Friday, June 12, 2009

Just Five Smooth Stones

New Yorker recently published an article called "How David Beats Goliath." I have been thinking about it a lot since I first came across it thanks to 10-4 Good Buddy.

The basic thesis is simple. The only way that a smaller, slower, weaker team/person/nation/army can beat a larger, stronger opponent is to redefine the rules of the game. The smaller entity must refuse to play by the rules of the larger, and instead play only the game that maximizes whatever advantages they have, but downplays or minimizes their weaknesses. The article mostly uses a basketball analogy, but shows some applications to other spheres as well.

This is one reason this article so captivated me. It strikes me as one of those observations that holds so much truth on so many levels that it bears real study. Of course, the most obvious application is at a national level where we are having to learn quickly to adapt our goliath nature to use davidian tactics. One of the most remarkable things about today's U.S. Military is that they actually are beginning to learn how to use Davidian tactics, even though they are goliath. Can they learn them fast enough and apply them consistantly enough? Or are we doomed as goliath to always be at the mercy of little people with slingshots?

There is a tendency to be angry at the terrorist for not playing fair. I think we can be angry at them for attacking us. We can be angry at them for being wrong, and wrongheaded. We can be angry at them because they have sworn to be our enemies. But we can't blame them for adopting the tactics they use. There are no other tactics open to them. They simply cannot defeat us in open direct battle. They HAVE TO use guerilla tactics. They have to refuse to play by our rules. Recognizing that, then we need to refuse to play by theirs. Meaning we need to be better at their game than they are. I'm thinking mostly of the situation in Iraq here, possibly also Afghanistan and Pakistan. Not so much terrorist attacks here in the U.S.

Cheney and his gang, seem to think this means we should terrorize the terrorists. That is why we can't refuse to use torture techniques. I have read some persuasive arguments along these lines. Even so, I think that that may be falling into the trap of playing their game of their strengths. They are good at creating chaos, dividing allies, sowing fear. It is cheap, direct and hard to stop.

Unless...we play the game by our strengths. We have resources and expertise. Rather than attacking the terrorists, perhaps we should place more of our resources and energy into protecting -- and thereby winning the hearts of -- the people. Repair the grid. Provide clean water. Help with food, clothing, cooking fuel, heat. At the same time, use military force to stop bombs and attacks. Make the streets safe. Rather than attempt to instill terror in the hearts of the people, we should be protecting and providing for them to win over the hearts of the people.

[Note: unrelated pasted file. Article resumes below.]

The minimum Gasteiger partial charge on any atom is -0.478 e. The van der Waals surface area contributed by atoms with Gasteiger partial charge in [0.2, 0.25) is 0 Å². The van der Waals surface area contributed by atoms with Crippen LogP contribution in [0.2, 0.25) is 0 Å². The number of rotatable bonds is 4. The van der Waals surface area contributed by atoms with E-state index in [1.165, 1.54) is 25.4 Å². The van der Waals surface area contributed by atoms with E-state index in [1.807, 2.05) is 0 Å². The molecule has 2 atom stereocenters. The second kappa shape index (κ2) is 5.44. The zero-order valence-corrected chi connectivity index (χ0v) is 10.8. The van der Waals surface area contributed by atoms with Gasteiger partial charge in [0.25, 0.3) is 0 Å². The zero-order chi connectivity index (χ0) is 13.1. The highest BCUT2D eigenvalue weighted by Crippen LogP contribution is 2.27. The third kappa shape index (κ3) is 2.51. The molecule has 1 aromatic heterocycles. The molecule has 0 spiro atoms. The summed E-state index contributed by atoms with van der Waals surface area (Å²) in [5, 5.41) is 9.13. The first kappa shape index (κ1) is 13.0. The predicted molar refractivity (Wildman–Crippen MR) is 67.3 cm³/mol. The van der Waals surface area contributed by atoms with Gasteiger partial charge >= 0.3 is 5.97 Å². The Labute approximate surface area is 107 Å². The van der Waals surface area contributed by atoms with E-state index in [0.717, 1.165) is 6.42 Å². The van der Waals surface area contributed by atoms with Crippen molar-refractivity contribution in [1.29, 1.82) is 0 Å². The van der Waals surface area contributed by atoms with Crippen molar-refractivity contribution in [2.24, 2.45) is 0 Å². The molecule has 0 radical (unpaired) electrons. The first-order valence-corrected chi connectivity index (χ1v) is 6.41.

As the articles suggests, this is a hard hard strategy. Like the full court press, it involves a great deal of physical commitment and dogged determination and real stamina. But it has the advantage of effectively undercutting the terrorist agenda. Far from being soft and squishy, it is actually a seriously hardnosed approach.

Beyond the national political and military implications, I also love this article for the personal implications. Davidism as a way of dealing with personal problems. Refuse to play the game given you. Instead, redefine the game to your own strengths. I'm working on this.


Anonymous said...

I am confused... Isn't repairing the grid, keeping the peace, etc. been what we have been doing the entire time. Yes, the Marines go in a kick but, but everyone I speak to about their time in Iraq it has always been stories of rebuilding communities and helping people.

Anonymous said...

That would be, "kick butt"..

Dubbahdee said...

Yeah...this is the danger of writing stuff like this late at night just to get SOMETHING on the blog. I've been thinking about this for a while, but when I sit down bleary eyed to commit it in writing, I tend to leave out key points like the fact that we actually ARE doing a lot of what I suggested. That's what I think is so amazing. What we are seeing is Goliath learning to act like David. Not perfectly, and it's a very clunky process with lots of mistakes and reiterations. Even so I have to hand it to the US military who has really taken an enormously difficult situation and been making real progress.
I suspect that those who complain about the slowness of the process have no real concept of the difficulties involved, and see the difficulties as reasons to quit. The US Armed Forces, on the contrary, have been given a job, by and large a job they believe in, and have eschewed the temptation to give in to excuses and simply adopt a strategy of continuous forward movement in the face of huge obstacles. A big part of that is constantly reviewing, refining and redefining the rules of the game.
It's been fascinating to watch.